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2006Research Conference | June 15–16

This conference highlighted the work of invited speakers, independent researchers who have received grant funds from the Institute of Education Sciences, and trainees supported through predoctoral training grants and postdoctoral fellowships. The presentations are those of the authors and do not necessarily represent the views of the U.S. Department of Education or the Institute of Education Sciences.
Hyatt Regency Washington on Capitol Hill
400 New Jersey Avenue, N.W.
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The Effects of Diagrams and Diagramming Tools on the Analysis of Social Policy

Julie Colhoun, Northwestern University
Dedre Gentner, Northwestern University
Jeffrey Loewenstein, University of Texas, Austin

Abstract: Considerable evidence indicates that comparing example cases can increase learners' understanding and ability to transfer to new situations. Analogy theorists hypothesize that comparison highlights relational commonalities that can then serve as an organizing schema. However, if the benefits of comparison reside chiefly in delivering the correct domain principles, then providing the principles directly should be an even more efficient route to expert understanding. Yet there is evidence that providing the principle to learners, even with an example, often fails to improve transfer unless the participants are instructed to explicitly link the principle and case (Gentner, Loewenstein & Thompson, 2004).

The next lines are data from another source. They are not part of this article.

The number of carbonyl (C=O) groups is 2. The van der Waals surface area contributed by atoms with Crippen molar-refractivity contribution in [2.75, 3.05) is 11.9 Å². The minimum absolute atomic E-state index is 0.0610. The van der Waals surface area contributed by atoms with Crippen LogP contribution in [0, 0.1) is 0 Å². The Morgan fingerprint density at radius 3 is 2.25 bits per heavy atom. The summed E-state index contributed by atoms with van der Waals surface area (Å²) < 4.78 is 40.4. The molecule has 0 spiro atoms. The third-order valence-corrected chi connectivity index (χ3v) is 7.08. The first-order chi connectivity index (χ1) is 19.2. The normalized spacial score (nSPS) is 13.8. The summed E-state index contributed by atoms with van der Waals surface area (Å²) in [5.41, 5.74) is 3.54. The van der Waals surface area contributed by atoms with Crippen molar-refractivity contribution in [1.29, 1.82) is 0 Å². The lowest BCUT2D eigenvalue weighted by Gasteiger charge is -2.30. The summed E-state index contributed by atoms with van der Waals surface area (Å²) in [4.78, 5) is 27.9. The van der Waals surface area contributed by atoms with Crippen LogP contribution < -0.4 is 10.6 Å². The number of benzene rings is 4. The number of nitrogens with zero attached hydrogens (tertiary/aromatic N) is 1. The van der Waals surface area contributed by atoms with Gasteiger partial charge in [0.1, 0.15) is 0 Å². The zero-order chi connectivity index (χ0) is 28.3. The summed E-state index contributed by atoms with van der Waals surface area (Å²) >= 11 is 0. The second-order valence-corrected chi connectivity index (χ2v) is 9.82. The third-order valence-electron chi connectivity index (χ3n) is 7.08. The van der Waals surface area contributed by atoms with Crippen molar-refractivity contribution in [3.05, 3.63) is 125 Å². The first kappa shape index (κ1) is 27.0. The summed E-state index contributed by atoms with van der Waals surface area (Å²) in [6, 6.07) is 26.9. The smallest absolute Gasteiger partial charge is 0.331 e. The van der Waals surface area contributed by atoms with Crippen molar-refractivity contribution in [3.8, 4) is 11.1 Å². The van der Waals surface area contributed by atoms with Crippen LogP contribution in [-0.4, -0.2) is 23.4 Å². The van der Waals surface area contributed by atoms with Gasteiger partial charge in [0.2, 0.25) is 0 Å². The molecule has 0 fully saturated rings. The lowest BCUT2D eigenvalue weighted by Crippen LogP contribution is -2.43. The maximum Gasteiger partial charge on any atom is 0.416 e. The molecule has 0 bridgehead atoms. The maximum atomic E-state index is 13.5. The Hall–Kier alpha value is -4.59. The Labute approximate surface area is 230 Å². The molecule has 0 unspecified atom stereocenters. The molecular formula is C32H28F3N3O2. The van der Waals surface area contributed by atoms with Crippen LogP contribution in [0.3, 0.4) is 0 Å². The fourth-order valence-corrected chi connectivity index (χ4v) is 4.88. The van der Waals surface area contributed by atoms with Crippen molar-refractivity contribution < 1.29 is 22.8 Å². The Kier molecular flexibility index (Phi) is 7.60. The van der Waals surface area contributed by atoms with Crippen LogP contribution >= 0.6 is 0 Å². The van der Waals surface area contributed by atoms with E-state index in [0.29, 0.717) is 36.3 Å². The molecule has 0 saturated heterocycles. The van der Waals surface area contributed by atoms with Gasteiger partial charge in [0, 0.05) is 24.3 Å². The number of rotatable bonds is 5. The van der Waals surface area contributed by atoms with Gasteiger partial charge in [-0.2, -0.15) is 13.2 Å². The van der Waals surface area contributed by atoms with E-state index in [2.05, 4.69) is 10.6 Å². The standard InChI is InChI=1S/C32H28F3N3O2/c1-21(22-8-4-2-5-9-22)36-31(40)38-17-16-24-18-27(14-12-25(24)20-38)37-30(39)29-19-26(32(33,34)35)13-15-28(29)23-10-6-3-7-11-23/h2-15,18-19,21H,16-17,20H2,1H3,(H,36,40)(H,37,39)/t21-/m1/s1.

This research seeks to understand the role of comparison in understanding and using principles. We supply the principle directly, and ask whether comparison with the case improves understanding of the principle, as assessed by the ability to apply the principle to new contexts and to restate the principle after a delay. We also seek to discover exactly how case comparison improves principle understanding.